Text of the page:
Date & Time: Dec 3, 1998 at 1536 LT
Type of aircraft:
Avro 748
Flight Phase:
Takeoff (climb)
Iqaluit - Igloolik
Flight number:
Crew on board:
Crew fatalities:
Pax on board:
Pax fatalities:
Other fatalities:
Total fatalities:
Captain / Total flying hours:
Captain / Total hours on type:
Copilot / Total flying hours:
Copilot / Total hours on type:
At approximately 1536 eastern standard time, First Air flight 802, a Hawker Siddeley HS-748-2A, serial number 1759, was on a scheduled flight from Iqaluit to Igloolik, Nunavut. On board were two flight crew, one flight attendant, one loadmaster, and three passengers. During the take-off run on runway 36, at the rotation speed (VR), the captain rotated the aircraft; however, the aircraft did not get airborne. Approximately seven seconds after VR, the captain called for and initiated a rejected take-off. The aircraft could not be stopped on the runway, and the nose-wheel gear collapsed as the aircraft rolled through the soft ground beyond the end of the runway. The aircraft hit the localizer antenna and continued skidding approximately 700 feet. It came to rest in a ravine in a nose-down attitude, approximately 800 feet off the declared end of the runway. The flight attendant initiated an evacuation through the left, main, rear cabin door. The two pilots evacuated the aircraft through the cockpit windows and joined the passengers and the flight attendant at the rear of the aircraft. The flight attendant was slightly injured during the sudden deceleration of the aircraft. The aircraft was substantially damaged.
Probable cause:
Findings as to Causes and Contributing Factors:
1. The captain rejected the take-off at a speed well above the engine-failure recognition speed (V1) with insufficient runway remaining to stop before the end of the runway.
2. The far-forward position of the centre of gravity contributed to the pilot not rotating the aircraft to the normal take-off attitude.
3. The aircraft never achieved the required pitch for take-off. The captain=s inability to accurately assess the pitch attitude was probably influenced by the heavier than normal elevator control forces and the limited nighttime visual references.
4. The loadmaster did not follow the company- and Transport Canada-approved procedures to evaluate the excess baggage added to the aircraft, which led to a discrepancy of 450 pounds and a C of G position further forward than expected.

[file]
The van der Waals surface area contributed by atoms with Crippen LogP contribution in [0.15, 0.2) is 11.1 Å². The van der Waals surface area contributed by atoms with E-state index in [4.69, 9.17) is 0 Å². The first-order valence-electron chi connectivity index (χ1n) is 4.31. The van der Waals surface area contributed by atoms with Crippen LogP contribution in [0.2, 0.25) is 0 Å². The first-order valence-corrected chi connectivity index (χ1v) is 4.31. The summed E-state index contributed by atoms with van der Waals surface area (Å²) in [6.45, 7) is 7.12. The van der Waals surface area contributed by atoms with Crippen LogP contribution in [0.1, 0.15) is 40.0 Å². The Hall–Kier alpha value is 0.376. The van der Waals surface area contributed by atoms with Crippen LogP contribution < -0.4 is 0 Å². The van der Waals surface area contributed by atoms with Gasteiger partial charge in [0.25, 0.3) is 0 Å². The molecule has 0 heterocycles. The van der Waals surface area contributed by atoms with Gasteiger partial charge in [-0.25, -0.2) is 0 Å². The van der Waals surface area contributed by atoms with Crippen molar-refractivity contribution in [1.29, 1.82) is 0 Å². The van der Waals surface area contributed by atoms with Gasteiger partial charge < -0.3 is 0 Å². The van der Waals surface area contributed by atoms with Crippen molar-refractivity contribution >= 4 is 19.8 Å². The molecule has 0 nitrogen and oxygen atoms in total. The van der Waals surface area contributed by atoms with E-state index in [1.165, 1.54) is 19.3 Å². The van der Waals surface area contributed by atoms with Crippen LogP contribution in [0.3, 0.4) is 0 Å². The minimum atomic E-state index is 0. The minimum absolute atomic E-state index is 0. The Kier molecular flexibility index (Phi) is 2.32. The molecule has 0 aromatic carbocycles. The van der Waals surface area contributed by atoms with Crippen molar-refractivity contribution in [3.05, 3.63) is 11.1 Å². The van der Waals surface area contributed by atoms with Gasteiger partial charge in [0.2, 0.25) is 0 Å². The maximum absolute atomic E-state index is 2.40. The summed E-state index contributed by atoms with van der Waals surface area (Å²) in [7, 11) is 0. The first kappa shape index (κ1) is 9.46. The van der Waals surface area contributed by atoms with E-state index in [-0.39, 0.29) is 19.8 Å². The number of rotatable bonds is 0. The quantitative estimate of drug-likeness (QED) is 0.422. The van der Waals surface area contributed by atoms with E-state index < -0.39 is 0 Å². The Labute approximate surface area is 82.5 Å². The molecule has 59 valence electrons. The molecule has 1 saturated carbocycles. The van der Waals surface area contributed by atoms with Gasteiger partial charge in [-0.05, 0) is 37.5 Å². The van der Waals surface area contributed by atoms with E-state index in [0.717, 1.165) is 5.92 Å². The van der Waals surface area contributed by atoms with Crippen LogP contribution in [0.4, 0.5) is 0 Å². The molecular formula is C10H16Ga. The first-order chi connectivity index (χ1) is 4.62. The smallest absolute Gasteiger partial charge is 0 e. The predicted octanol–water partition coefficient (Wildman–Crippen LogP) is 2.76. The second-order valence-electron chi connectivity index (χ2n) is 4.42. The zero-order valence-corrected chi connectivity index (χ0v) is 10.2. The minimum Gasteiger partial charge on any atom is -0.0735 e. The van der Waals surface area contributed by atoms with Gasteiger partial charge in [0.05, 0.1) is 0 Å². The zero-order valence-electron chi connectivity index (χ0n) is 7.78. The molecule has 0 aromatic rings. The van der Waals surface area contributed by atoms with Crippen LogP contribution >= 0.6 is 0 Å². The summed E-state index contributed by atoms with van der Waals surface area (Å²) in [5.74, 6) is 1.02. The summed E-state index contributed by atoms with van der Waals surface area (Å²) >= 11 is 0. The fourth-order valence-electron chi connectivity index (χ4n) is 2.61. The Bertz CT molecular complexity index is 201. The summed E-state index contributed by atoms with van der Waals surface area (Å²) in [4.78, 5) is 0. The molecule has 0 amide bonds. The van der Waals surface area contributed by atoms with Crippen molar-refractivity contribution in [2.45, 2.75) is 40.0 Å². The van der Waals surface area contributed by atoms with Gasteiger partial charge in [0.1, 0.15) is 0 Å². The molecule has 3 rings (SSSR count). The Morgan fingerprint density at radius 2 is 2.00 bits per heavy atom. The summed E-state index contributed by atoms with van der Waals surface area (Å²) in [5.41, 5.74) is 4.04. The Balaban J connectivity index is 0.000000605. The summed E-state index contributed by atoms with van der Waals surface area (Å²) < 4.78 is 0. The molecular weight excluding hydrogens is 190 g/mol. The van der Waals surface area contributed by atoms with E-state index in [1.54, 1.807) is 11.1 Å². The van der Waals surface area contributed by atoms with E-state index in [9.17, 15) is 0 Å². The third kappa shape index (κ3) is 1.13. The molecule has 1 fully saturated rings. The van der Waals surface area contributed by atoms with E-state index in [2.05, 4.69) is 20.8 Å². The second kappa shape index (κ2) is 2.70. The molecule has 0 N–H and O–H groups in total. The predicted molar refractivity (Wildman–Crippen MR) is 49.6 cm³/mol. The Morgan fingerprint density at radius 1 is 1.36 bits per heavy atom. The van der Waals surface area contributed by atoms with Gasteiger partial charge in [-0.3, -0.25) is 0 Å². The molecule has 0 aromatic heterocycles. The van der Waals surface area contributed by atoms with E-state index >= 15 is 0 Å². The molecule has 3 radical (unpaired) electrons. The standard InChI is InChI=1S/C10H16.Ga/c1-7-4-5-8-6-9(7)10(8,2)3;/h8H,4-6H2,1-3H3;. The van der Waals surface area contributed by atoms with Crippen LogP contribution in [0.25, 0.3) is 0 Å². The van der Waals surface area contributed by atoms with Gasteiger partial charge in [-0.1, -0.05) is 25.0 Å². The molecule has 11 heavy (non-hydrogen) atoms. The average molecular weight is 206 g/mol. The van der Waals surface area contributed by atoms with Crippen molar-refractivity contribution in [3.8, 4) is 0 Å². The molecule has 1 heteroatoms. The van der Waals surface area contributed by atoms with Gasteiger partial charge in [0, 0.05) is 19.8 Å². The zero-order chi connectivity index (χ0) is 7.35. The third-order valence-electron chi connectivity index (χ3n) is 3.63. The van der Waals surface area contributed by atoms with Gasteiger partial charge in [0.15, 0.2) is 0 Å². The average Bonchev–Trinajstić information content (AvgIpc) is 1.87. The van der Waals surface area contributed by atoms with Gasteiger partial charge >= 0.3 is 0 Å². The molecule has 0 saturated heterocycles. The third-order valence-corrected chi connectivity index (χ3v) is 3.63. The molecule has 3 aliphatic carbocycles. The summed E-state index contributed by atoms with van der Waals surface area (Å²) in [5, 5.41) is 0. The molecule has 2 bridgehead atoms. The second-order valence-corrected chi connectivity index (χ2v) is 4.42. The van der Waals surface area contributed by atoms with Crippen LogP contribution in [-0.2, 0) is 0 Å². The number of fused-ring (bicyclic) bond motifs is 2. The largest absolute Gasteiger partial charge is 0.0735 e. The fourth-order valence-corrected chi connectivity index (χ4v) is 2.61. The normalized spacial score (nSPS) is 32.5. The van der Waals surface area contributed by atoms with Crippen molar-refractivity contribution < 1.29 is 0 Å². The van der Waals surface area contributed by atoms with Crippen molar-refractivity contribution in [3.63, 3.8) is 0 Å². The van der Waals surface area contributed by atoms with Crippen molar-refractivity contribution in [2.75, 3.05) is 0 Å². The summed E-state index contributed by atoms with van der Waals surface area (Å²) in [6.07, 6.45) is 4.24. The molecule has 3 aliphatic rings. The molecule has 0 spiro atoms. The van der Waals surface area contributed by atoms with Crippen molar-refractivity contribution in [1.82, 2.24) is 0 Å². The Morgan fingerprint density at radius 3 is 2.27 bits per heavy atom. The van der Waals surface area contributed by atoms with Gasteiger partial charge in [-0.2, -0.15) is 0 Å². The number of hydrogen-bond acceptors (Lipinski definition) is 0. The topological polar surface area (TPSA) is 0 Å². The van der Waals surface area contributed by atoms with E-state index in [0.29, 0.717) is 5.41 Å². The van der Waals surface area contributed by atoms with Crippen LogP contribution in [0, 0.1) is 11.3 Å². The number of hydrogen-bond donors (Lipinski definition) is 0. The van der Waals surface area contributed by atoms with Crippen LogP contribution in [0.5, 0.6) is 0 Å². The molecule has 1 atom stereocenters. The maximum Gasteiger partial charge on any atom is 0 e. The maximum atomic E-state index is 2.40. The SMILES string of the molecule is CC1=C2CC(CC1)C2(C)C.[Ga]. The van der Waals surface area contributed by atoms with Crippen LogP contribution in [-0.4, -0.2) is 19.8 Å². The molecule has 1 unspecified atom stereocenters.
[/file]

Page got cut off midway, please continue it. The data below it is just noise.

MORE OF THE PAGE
5. The performance analysis suggested that the aircraft was under-rotated as a result of a forward C of G loading and the generated lift never exceeded the aircraft=s weight during the take-off attempt.
Findings as to Risk:
1. The aircraft was approximately 200 pounds over maximum gross take-off weight.
2. The aircraft accelerated more slowly than normal, probably because of the snow on the runway.
3. Although atmospheric conditions were conducive to contamination and the aircraft was not de-iced, it could not be determined if contamination was present or if it degraded the aircraft performance during the attempted take-off.
4. Water methanol was not used for the occurrence take-off. Use of water methanol may have reduced the consequences of the rejected take-off.
5. The captain did not call for the overrun drill, and none of the items on the checklist were covered by the crew.
6. The co-pilot did not follow the emergency checklist and call air traffic control to advise of the rejected take-off or call over the public address system to advise the passengers to brace.
7. The aircraft lost all its electrical systems during the impact with the large rocks, rendering the radios unserviceable.
8. No HS-748 simulator exists that could be used to train pilots on the various take-off and rejected take-off scenarios.
9. There was confusion regarding the aircraft=s location. The flight service station, fire trucks, and intervening teams were not using an available grid map for orientation.
10. There is a risk associated with not de-icing aircraft before take-off in weather conditions such as those on the day of the accident.
11. There is a risk associated with not calculating the WAT limit and performance of an aircraft during an engine-out procedure in an environment with obstacles.
Other Findings
1. The aircraft=s brakes, anti-skid system, and tires functioned properly throughout the rejected take-off.
Final Report:
C-FBNW.pdf198.33 KB